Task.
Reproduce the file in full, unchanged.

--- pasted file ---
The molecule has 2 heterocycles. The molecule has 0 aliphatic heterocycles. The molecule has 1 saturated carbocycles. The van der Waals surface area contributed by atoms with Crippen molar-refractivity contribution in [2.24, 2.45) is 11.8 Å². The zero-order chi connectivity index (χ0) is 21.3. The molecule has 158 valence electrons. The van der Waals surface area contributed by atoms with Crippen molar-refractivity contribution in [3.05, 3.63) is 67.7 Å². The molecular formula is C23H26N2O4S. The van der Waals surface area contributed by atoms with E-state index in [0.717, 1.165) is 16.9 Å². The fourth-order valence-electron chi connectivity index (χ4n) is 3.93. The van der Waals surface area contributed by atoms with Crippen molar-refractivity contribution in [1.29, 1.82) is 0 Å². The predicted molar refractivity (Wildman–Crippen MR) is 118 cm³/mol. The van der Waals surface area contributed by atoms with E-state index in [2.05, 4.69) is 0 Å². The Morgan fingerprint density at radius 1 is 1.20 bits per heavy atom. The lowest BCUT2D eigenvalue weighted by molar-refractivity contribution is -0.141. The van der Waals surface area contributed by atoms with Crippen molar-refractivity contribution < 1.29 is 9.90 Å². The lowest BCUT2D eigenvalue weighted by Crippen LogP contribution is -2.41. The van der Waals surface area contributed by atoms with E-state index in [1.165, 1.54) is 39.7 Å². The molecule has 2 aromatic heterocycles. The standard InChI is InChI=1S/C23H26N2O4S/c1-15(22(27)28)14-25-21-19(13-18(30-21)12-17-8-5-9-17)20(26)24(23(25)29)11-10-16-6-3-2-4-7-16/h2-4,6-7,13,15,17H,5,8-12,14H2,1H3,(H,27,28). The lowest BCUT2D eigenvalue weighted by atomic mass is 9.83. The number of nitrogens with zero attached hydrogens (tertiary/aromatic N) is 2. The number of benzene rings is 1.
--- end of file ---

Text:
The molecule has 2 heterocycles. The molecule has 0 aliphatic heterocycles. The molecule has 1 saturated carbocycles. The van der Waals surface area contributed by atoms with Crippen molar-refractivity contribution in [2.24, 2.45) is 11.8 Å². The zero-order chi connectivity index (χ0) is 21.3. The molecule has 158 valence electrons. The van der Waals surface area contributed by atoms with Crippen molar-refractivity contribution in [3.05, 3.63) is 67.7 Å². The molecular formula is C23H26N2O4S. The van der Waals surface area contributed by atoms with E-state index in [0.717, 1.165) is 16.9 Å². The fourth-order valence-electron chi connectivity index (χ4n) is 3.93. The van der Waals surface area contributed by atoms with Crippen molar-refractivity contribution in [1.29, 1.82) is 0 Å². The predicted molar refractivity (Wildman–Crippen MR) is 118 cm³/mol. The van der Waals surface area contributed by atoms with E-state index in [2.05, 4.69) is 0 Å². The Morgan fingerprint density at radius 1 is 1.20 bits per heavy atom. The lowest BCUT2D eigenvalue weighted by molar-refractivity contribution is -0.141. The van der Waals surface area contributed by atoms with Crippen molar-refractivity contribution < 1.29 is 9.90 Å². The lowest BCUT2D eigenvalue weighted by Crippen LogP contribution is -2.41. The van der Waals surface area contributed by atoms with E-state index in [1.165, 1.54) is 39.7 Å². The molecule has 2 aromatic heterocycles. The standard InChI is InChI=1S/C23H26N2O4S/c1-15(22(27)28)14-25-21-19(13-18(30-21)12-17-8-5-9-17)20(26)24(23(25)29)11-10-16-6-3-2-4-7-16/h2-4,6-7,13,15,17H,5,8-12,14H2,1H3,(H,27,28). The lowest BCUT2D eigenvalue weighted by atomic mass is 9.83. The number of nitrogens with zero attached hydrogens (tertiary/aromatic N) is 2. The number of benzene rings is 1.